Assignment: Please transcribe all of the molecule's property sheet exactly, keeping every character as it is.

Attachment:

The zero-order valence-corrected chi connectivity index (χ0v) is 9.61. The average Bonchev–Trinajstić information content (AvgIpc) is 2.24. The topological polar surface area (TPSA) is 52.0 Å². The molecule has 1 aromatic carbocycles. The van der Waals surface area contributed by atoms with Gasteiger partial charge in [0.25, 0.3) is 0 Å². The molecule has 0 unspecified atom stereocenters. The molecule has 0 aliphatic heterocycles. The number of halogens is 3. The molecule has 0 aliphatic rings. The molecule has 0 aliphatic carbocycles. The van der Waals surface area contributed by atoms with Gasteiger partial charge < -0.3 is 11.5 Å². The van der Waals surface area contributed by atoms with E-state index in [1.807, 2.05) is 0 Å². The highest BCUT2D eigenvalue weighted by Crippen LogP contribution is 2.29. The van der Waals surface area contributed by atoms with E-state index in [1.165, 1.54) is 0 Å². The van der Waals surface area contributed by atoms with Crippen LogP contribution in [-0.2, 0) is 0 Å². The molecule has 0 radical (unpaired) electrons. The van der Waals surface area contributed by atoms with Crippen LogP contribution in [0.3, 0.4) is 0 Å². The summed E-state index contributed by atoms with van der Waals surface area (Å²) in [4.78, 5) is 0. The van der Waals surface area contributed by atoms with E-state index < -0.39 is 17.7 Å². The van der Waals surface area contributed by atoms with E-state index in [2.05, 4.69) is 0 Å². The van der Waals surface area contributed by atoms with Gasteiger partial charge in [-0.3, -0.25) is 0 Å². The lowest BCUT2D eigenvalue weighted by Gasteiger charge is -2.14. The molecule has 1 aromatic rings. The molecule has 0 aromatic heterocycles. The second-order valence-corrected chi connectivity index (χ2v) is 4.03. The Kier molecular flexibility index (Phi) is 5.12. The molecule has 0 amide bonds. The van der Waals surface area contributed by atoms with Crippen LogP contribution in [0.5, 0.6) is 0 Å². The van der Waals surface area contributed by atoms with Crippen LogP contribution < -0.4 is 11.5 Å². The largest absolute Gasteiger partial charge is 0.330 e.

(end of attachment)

The zero-order valence-corrected chi connectivity index (χ0v) is 9.61. The average Bonchev–Trinajstić information content (AvgIpc) is 2.24. The topological polar surface area (TPSA) is 52.0 Å². The molecule has 1 aromatic carbocycles. The van der Waals surface area contributed by atoms with Gasteiger partial charge in [0.25, 0.3) is 0 Å². The molecule has 0 unspecified atom stereocenters. The molecule has 0 aliphatic heterocycles. The number of halogens is 3. The molecule has 0 aliphatic rings. The molecule has 0 aliphatic carbocycles. The van der Waals surface area contributed by atoms with Gasteiger partial charge < -0.3 is 11.5 Å². The van der Waals surface area contributed by atoms with E-state index in [1.807, 2.05) is 0 Å². The highest BCUT2D eigenvalue weighted by Crippen LogP contribution is 2.29. The van der Waals surface area contributed by atoms with E-state index in [1.165, 1.54) is 0 Å². The van der Waals surface area contributed by atoms with Crippen LogP contribution in [-0.2, 0) is 0 Å². The molecule has 0 radical (unpaired) electrons. The van der Waals surface area contributed by atoms with Crippen LogP contribution in [0.3, 0.4) is 0 Å². The summed E-state index contributed by atoms with van der Waals surface area (Å²) in [4.78, 5) is 0. The van der Waals surface area contributed by atoms with E-state index < -0.39 is 17.7 Å². The van der Waals surface area contributed by atoms with E-state index in [2.05, 4.69) is 0 Å². The van der Waals surface area contributed by atoms with Gasteiger partial charge in [-0.3, -0.25) is 0 Å². The lowest BCUT2D eigenvalue weighted by Gasteiger charge is -2.14. The molecule has 1 aromatic rings. The molecule has 0 aromatic heterocycles. The second-order valence-corrected chi connectivity index (χ2v) is 4.03. The Kier molecular flexibility index (Phi) is 5.12. The molecule has 0 amide bonds. The van der Waals surface area contributed by atoms with Crippen LogP contribution in [0.5, 0.6) is 0 Å². The van der Waals surface area contributed by atoms with Crippen LogP contribution < -0.4 is 11.5 Å². The largest absolute Gasteiger partial charge is 0.330 e.